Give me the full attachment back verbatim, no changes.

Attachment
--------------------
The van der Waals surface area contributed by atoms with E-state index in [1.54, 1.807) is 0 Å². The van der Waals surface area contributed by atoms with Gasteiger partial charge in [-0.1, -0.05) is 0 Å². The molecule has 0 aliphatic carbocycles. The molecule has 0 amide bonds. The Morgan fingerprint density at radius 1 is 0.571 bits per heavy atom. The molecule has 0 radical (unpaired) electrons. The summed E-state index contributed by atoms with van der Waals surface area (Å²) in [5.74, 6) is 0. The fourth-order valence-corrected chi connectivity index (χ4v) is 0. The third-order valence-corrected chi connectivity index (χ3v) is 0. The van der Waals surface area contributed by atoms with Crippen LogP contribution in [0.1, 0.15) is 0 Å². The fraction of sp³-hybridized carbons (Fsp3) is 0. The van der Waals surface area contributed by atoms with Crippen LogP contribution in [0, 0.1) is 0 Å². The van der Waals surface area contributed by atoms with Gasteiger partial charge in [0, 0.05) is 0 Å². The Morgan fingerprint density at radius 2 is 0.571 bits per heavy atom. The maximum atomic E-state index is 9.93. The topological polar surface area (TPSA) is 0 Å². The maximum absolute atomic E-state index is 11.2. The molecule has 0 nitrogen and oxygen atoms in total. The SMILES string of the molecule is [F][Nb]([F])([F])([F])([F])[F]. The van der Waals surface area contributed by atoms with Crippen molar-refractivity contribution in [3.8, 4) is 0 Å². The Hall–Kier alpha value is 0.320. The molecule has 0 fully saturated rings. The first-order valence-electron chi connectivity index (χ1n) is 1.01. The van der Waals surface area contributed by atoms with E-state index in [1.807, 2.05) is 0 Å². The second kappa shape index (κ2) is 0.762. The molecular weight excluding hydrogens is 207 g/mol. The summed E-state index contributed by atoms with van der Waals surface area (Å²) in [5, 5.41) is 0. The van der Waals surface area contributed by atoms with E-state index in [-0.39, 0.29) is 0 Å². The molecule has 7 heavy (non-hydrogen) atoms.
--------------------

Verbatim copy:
The van der Waals surface area contributed by atoms with E-state index in [1.54, 1.807) is 0 Å². The van der Waals surface area contributed by atoms with Gasteiger partial charge in [-0.1, -0.05) is 0 Å². The molecule has 0 aliphatic carbocycles. The molecule has 0 amide bonds. The Morgan fingerprint density at radius 1 is 0.571 bits per heavy atom. The molecule has 0 radical (unpaired) electrons. The summed E-state index contributed by atoms with van der Waals surface area (Å²) in [5.74, 6) is 0. The fourth-order valence-corrected chi connectivity index (χ4v) is 0. The third-order valence-corrected chi connectivity index (χ3v) is 0. The van der Waals surface area contributed by atoms with Crippen LogP contribution in [0.1, 0.15) is 0 Å². The fraction of sp³-hybridized carbons (Fsp3) is 0. The van der Waals surface area contributed by atoms with Crippen LogP contribution in [0, 0.1) is 0 Å². The van der Waals surface area contributed by atoms with Gasteiger partial charge in [0, 0.05) is 0 Å². The Morgan fingerprint density at radius 2 is 0.571 bits per heavy atom. The maximum atomic E-state index is 9.93. The topological polar surface area (TPSA) is 0 Å². The maximum absolute atomic E-state index is 11.2. The molecule has 0 nitrogen and oxygen atoms in total. The SMILES string of the molecule is [F][Nb]([F])([F])([F])([F])[F]. The van der Waals surface area contributed by atoms with Crippen molar-refractivity contribution in [3.8, 4) is 0 Å². The Hall–Kier alpha value is 0.320. The molecule has 0 fully saturated rings. The first-order valence-electron chi connectivity index (χ1n) is 1.01. The van der Waals surface area contributed by atoms with E-state index in [1.807, 2.05) is 0 Å². The second kappa shape index (κ2) is 0.762. The molecular weight excluding hydrogens is 207 g/mol. The summed E-state index contributed by atoms with van der Waals surface area (Å²) in [5, 5.41) is 0. The van der Waals surface area contributed by atoms with E-state index in [-0.39, 0.29) is 0 Å². The molecule has 7 heavy (non-hydrogen) atoms.